HARRISBURG, Pa. (WTAJ) — As the summer comes to an end and the air conditioners start to come out of the windows, your electric bill might not change a whole lot as the PA Public Utility Commission (PUC) is alerting Pennsylvanians that electric companies are expected to raise prices again on Sept. 1.

The PUC announced Wednesday afternoon that Sept. 1 is the next date for their quarterly adjustments and utilities are reporting price changes to go along with it.

Roughly half of Pennsylvania’s major electric companies reset their energy prices on a quarterly basis, including FirstEnergy, Penelec, and West Penn Power. Along with two other companies, here are the upcoming changes.

  • Met-Ed, up from 7.936 cents to 9.397 cents per kilowatt hour (kWh) (18.4%)
  • PECO, up from 7.637 cents to 8.508 cents per kWh (11.4%)
  • Penelec, up from 8.443 cents to 10.021 cents per kWh (18.7%)
  • Penn Power, up from 8.694 cents to 10.348 cents per kWh (19%)
  • West Penn Power, up from 8.198 cents to 8.306 cents per kWh (1.3%)

The “Price To Compare” PTC accounts for an average of 40% to 60% of the customer’s total utility bill. It varies by utility and by customer usage. 

The generation prices are separate from the PUC-regulated rates that utilities charge for their distribution services – which cover the cost of operating and maintaining the infrastructure that delivers electricity to homes and businesses.

PA PUC Suggestions to help keep your utilities in check:

Energy usage is a key factor in the size of summer energy bills, and there are many ways that consumers can control that usage.  Energy saving tips include:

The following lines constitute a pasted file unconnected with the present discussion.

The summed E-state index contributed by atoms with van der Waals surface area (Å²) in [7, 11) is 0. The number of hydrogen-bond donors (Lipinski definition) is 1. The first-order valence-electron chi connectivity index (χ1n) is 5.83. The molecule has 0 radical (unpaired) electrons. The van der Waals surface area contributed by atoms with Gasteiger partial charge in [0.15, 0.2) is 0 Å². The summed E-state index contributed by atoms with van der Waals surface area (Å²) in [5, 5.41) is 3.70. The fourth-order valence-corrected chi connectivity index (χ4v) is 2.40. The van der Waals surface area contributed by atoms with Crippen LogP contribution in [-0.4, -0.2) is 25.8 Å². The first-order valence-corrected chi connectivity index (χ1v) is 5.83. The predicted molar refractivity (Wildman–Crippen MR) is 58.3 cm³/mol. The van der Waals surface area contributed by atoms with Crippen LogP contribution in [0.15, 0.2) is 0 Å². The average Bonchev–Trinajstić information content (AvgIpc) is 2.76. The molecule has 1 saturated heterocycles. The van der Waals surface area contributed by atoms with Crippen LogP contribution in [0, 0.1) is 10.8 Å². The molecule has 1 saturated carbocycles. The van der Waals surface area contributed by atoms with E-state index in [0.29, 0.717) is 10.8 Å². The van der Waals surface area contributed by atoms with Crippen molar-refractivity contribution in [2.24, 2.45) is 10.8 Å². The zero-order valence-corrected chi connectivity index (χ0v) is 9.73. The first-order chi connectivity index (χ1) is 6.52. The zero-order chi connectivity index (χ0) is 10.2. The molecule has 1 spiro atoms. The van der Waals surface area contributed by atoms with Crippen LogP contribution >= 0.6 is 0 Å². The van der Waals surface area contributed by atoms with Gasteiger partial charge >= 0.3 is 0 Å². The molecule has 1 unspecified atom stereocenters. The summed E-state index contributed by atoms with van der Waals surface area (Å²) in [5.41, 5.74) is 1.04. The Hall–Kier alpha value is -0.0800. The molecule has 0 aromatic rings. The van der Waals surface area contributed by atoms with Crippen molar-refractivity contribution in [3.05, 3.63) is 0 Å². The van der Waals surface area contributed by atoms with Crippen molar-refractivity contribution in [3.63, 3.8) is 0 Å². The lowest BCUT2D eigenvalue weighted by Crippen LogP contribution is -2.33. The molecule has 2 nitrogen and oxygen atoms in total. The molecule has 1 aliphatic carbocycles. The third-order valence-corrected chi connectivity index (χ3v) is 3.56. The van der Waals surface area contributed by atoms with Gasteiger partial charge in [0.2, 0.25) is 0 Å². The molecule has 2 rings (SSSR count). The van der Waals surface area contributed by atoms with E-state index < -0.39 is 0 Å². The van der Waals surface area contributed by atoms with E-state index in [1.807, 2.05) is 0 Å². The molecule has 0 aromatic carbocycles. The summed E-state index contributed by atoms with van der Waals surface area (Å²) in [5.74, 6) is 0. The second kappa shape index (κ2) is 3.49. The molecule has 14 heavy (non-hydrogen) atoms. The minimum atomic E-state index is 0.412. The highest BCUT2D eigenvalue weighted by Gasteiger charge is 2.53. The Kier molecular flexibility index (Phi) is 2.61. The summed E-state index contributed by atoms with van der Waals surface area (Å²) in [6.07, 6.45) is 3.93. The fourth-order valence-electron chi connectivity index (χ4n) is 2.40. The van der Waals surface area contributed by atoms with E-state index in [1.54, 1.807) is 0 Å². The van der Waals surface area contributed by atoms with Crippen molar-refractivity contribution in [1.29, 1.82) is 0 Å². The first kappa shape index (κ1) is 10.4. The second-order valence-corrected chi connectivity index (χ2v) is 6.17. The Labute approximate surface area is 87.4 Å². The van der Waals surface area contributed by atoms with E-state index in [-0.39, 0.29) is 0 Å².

• Pay attention to the thermostat – Every degree you raise or lower the temperature could impact energy costs by up to 3%.  Also, consider a programmable thermostat to automatically raise temperatures while you are away from home.
  • Have your air conditioner serviced – Regular air conditioner maintenance along with clean air filters help ensure efficient operation of your cooling system.
  • Insulate and seal leaks around your home – Adding insulation, installing storm windows and doors, and sealing cracks and air leaks can help you stay cooler and use less energy.
  • Install or repair ceiling fans in high-trafficked rooms – Use ceiling fans to circulate the air, keeping the room and you cooler.
  • Protect windows to reduce heat buildup – Smart landscaping and exterior window coverings are just two ways that you can better protect windows and reduce the impact of heat buildup in your home.

Get daily updates on local news, weather and sports by signing up for the WTAJ Newsletter